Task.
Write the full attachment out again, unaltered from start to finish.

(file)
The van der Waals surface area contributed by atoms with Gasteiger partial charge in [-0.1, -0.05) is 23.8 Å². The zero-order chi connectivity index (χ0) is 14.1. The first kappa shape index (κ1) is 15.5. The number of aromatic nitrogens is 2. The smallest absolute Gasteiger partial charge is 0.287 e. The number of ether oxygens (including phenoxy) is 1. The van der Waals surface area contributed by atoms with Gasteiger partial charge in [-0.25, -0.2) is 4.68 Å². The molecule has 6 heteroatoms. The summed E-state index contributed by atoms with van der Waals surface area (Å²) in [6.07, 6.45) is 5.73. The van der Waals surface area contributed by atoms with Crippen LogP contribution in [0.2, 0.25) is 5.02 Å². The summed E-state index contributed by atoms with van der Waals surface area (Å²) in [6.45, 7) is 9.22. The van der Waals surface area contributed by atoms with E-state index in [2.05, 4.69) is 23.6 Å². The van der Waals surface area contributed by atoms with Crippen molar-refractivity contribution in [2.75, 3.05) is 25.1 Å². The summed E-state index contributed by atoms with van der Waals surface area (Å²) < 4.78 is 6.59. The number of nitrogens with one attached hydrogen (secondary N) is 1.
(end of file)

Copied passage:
The van der Waals surface area contributed by atoms with Gasteiger partial charge in [-0.1, -0.05) is 23.8 Å². The zero-order chi connectivity index (χ0) is 14.1. The first kappa shape index (κ1) is 15.5. The number of aromatic nitrogens is 2. The smallest absolute Gasteiger partial charge is 0.287 e. The number of ether oxygens (including phenoxy) is 1. The van der Waals surface area contributed by atoms with Gasteiger partial charge in [-0.25, -0.2) is 4.68 Å². The molecule has 6 heteroatoms. The summed E-state index contributed by atoms with van der Waals surface area (Å²) in [6.07, 6.45) is 5.73. The van der Waals surface area contributed by atoms with Crippen LogP contribution in [0.2, 0.25) is 5.02 Å². The summed E-state index contributed by atoms with van der Waals surface area (Å²) in [6.45, 7) is 9.22. The van der Waals surface area contributed by atoms with E-state index in [2.05, 4.69) is 23.6 Å². The van der Waals surface area contributed by atoms with Crippen molar-refractivity contribution in [2.75, 3.05) is 25.1 Å². The summed E-state index contributed by atoms with van der Waals surface area (Å²) < 4.78 is 6.59. The number of nitrogens with one attached hydrogen (secondary N) is 1.